Happy birthday ol’ floater! The 520 Bridge opened 50 years ago today — August 28, 1963. On the same day that local dignitaries gathered for a ribbon cutting ceremony on Lake Washington, Martin Luther King led millions in the March on Washington in DC. Unrelated facts? Not in the least.
But before getting to that, WSDOT has been celebrating 50 years of floating across State Route 520 by collecting stories about the highway. Their “520at50 Memory Lane” website and Twitter campaign allows people to write their own bits of local history:
My friends and I rode our bikes from our Ravenna homes to be a part of the festivities. We got there well before the crowds arrived and stationed ourselves in position to see the cutting close up… I do remember that my friends and I broke the ribbons before they were cut and we held them together until after the official cutting took place. Each of us had a bit of those pieces of plastic in our pockets as we rode our bikes back home that day. — David Oehler
… when my girlfriends mom let me user her Vespa scooter while my car was being repaired. I would then drive across the bridge, under construction on the Vespa. The first time the construction guys said I couldn’t go but I told them I had to get to class after visiting my girlfriend. They recognized a true romance in the making and let me cross every day for about a month until the bridge opened when I had to pay tolls like everyone else, 25 cents. — Chris Warner
Looking back, we joke that our early years at Seward School dealing with constant SR 520 and I-5 construction noise is the reason we were stunted intellectually. — Anonymous
The site has a bunch of historical photos, documents and vintage video showing the bridge under construction in the early 60s. The silent footage is worth watching for scenes of workers throwing hot rivets, burning tree stumps (is that the Arboretum?) and a cable safety gate stopping a charging dump truck before the drawspan. The gate wins. Sort of.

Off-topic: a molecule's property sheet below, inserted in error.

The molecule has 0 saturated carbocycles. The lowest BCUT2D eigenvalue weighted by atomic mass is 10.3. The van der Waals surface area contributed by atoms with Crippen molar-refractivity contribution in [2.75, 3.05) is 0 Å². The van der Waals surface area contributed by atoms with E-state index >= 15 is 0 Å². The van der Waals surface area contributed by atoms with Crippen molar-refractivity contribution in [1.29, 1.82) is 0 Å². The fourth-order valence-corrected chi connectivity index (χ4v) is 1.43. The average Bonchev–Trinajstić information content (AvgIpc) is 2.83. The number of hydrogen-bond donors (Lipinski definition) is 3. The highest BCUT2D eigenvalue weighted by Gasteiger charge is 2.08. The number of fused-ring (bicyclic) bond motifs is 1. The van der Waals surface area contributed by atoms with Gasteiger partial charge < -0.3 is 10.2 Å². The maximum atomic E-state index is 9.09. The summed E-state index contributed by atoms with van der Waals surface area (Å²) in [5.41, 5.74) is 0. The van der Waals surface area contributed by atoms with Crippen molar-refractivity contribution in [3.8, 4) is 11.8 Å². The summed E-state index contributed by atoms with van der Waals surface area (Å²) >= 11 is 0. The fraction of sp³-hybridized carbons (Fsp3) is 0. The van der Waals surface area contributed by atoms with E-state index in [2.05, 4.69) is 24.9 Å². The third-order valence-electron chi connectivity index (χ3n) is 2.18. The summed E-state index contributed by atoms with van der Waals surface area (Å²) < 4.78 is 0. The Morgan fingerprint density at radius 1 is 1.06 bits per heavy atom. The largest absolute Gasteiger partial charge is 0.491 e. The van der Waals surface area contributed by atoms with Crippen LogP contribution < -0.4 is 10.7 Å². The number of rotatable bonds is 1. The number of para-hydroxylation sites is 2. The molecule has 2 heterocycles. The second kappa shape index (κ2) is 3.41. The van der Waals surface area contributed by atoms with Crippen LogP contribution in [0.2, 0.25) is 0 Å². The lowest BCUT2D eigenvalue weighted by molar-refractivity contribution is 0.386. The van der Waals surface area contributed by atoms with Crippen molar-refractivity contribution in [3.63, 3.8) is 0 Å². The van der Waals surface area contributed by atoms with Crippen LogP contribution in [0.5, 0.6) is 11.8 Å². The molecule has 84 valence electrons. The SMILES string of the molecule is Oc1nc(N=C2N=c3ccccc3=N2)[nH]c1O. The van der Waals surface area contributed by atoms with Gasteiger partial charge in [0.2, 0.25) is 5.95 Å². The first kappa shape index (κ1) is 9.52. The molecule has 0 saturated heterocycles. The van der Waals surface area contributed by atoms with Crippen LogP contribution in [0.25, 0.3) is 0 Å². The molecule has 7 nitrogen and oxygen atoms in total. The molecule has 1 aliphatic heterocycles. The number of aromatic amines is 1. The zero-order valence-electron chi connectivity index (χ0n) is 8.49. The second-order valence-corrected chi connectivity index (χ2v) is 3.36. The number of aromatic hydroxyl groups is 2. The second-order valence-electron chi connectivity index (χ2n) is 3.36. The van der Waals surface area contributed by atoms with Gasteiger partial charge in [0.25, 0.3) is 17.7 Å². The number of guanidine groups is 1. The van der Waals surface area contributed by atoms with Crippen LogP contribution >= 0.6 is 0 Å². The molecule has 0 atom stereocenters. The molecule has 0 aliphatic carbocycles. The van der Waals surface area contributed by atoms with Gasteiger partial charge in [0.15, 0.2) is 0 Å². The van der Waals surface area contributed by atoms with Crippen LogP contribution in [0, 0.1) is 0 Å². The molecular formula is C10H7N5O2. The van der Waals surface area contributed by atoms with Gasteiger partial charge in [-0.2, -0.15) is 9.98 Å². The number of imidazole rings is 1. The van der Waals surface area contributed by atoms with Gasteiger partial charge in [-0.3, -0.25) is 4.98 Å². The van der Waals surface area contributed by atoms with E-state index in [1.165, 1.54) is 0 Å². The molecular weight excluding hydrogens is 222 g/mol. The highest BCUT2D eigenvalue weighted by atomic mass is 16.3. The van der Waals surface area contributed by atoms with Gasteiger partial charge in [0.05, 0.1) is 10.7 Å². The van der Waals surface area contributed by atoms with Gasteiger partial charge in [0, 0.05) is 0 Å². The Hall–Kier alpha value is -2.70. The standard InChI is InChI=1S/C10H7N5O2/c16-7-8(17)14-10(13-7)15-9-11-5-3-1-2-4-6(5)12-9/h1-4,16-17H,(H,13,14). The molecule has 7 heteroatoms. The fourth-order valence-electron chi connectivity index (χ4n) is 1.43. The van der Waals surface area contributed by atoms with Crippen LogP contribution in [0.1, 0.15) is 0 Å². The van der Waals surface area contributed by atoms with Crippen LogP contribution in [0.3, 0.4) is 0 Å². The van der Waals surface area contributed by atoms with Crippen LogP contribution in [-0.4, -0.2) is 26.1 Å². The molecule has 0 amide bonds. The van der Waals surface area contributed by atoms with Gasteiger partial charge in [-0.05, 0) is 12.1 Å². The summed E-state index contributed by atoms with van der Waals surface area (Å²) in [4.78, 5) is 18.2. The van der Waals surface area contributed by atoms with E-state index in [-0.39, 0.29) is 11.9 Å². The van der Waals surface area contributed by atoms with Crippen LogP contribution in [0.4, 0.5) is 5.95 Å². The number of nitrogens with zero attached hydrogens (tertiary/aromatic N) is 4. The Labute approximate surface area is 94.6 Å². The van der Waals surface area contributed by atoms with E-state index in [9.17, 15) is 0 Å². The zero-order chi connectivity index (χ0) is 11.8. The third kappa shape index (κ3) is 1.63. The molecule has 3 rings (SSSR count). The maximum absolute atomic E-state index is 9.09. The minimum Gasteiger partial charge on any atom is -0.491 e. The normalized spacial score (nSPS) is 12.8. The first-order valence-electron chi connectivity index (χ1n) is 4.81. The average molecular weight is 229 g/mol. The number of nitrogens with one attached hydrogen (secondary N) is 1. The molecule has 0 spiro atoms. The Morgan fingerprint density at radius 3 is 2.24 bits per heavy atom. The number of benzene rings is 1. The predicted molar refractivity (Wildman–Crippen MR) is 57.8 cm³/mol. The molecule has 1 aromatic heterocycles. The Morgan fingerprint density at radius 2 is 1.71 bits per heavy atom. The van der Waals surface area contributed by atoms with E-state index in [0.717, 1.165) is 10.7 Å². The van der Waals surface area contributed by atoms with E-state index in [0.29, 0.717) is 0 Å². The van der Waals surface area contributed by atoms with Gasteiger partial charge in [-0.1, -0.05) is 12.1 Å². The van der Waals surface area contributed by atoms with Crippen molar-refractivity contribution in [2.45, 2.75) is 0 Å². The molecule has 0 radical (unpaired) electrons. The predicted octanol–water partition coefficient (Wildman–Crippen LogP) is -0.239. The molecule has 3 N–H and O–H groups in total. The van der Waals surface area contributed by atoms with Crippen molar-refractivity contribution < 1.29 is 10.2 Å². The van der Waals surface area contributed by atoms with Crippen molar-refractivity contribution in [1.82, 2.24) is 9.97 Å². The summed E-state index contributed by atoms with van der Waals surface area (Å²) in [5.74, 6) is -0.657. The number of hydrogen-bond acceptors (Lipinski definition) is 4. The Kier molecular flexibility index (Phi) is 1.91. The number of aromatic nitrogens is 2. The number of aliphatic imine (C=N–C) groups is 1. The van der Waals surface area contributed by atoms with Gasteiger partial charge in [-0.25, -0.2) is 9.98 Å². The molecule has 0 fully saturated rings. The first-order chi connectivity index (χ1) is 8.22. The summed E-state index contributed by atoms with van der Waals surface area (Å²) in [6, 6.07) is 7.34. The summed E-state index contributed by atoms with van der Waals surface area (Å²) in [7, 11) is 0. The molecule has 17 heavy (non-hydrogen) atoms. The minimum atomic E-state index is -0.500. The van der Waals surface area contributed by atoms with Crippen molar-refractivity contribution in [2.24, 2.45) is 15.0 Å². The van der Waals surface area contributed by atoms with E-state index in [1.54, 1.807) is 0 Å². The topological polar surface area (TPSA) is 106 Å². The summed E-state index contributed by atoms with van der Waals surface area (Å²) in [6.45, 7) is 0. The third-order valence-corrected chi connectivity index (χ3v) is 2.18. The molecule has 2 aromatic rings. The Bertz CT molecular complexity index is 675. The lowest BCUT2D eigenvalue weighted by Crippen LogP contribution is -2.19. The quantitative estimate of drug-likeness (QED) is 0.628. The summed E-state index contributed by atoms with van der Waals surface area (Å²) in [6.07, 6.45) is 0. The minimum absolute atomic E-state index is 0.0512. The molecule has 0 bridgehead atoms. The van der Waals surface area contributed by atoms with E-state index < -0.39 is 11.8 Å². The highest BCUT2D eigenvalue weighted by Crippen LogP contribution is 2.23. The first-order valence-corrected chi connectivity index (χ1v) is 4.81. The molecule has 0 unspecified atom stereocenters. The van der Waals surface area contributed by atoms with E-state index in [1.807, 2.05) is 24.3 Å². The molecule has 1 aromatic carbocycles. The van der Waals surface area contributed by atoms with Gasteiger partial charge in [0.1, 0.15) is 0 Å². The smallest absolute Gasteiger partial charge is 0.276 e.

WSDOT has also published a more substantial history website of the corridor as part of the 520 highway replacement project: 520history.org. The site, developed in partnership with HistoryLink, broadly covers the tribes that once lived between Portage and Union Bays, the industrialization of Lake Washington and tells the more “official” history of the 1960s floating bridge construction. Lots of interesting new material there.
As commendable as these efforts to record history are, there are many stones left unturned. While there is mention of the freeway politics behind the Montlake-Medina route choice for 520 over Kirkland-Sandpoint — (Montlake’s wetlands and garbage dumps were easier obstacles to overcome) — there is nothing about the discourse of those debates including “white flight” fears of diminished property values and “social change.” And most glaringly missing from the story: the grass-roots citizens’ protest that later defeated 520’s planned successor, the R.H. Thomson Expressway through the Arboretum and Central District. Eugene Smith’s 2004 book Montlake: An Urban Eden touches on this, noting how Seattle Mayor Gordon Clinton framed the city’s preferred Thomson route:
[Clinton] wrote Senator Warren Magnuson in November, 1960, to … “preserve the Arboretum as a priceless asset to the City and the State.” He acknowledged that condemnation of private property was necessary and that it would cost half a million dollars more than Plan A, as determined by city-appointed appraisers. Their report had observed that, if the right-of-way left the homes on the east side of 26th Avenue, “the present owners will tend to move elsewhere . . . [and] their replacements are apt, and almost certain, to be of a lower social stratum and will drop the quality and, hence, the value of the whole Montlake Peninsula.” Plan B, on the other hand, would produce a “very minor reduction of values in the total Montlake Peninsula [and] would more than offset the added cost of the private property acquisition.”
With Plan B, the city then demolished about a dozen homes on 26th Ave E. Hard to imagine that happening today.
Anyways — happy birthday, Bridge!